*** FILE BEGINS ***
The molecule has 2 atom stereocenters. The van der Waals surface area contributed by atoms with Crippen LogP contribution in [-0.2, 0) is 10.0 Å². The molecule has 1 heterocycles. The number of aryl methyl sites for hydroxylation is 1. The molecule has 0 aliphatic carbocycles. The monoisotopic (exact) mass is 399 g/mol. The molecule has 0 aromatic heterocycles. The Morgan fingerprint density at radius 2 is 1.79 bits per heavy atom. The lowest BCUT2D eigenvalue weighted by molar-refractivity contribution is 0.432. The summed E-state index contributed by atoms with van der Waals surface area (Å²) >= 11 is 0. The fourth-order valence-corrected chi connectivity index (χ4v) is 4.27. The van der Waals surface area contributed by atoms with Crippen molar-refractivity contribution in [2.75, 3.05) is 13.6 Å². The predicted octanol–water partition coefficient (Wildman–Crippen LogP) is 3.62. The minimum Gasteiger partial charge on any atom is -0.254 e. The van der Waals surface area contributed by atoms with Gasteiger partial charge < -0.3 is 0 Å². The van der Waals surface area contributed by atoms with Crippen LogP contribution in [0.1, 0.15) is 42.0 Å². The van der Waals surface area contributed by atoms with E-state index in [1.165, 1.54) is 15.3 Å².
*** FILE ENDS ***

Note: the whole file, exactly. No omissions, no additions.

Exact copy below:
The molecule has 2 atom stereocenters. The van der Waals surface area contributed by atoms with Crippen LogP contribution in [-0.2, 0) is 10.0 Å². The molecule has 1 heterocycles. The number of aryl methyl sites for hydroxylation is 1. The molecule has 0 aliphatic carbocycles. The monoisotopic (exact) mass is 399 g/mol. The molecule has 0 aromatic heterocycles. The Morgan fingerprint density at radius 2 is 1.79 bits per heavy atom. The lowest BCUT2D eigenvalue weighted by molar-refractivity contribution is 0.432. The summed E-state index contributed by atoms with van der Waals surface area (Å²) >= 11 is 0. The fourth-order valence-corrected chi connectivity index (χ4v) is 4.27. The van der Waals surface area contributed by atoms with Crippen molar-refractivity contribution in [2.75, 3.05) is 13.6 Å². The predicted octanol–water partition coefficient (Wildman–Crippen LogP) is 3.62. The minimum Gasteiger partial charge on any atom is -0.254 e. The van der Waals surface area contributed by atoms with Gasteiger partial charge < -0.3 is 0 Å². The van der Waals surface area contributed by atoms with Crippen LogP contribution in [0.1, 0.15) is 42.0 Å². The van der Waals surface area contributed by atoms with E-state index in [1.165, 1.54) is 15.3 Å².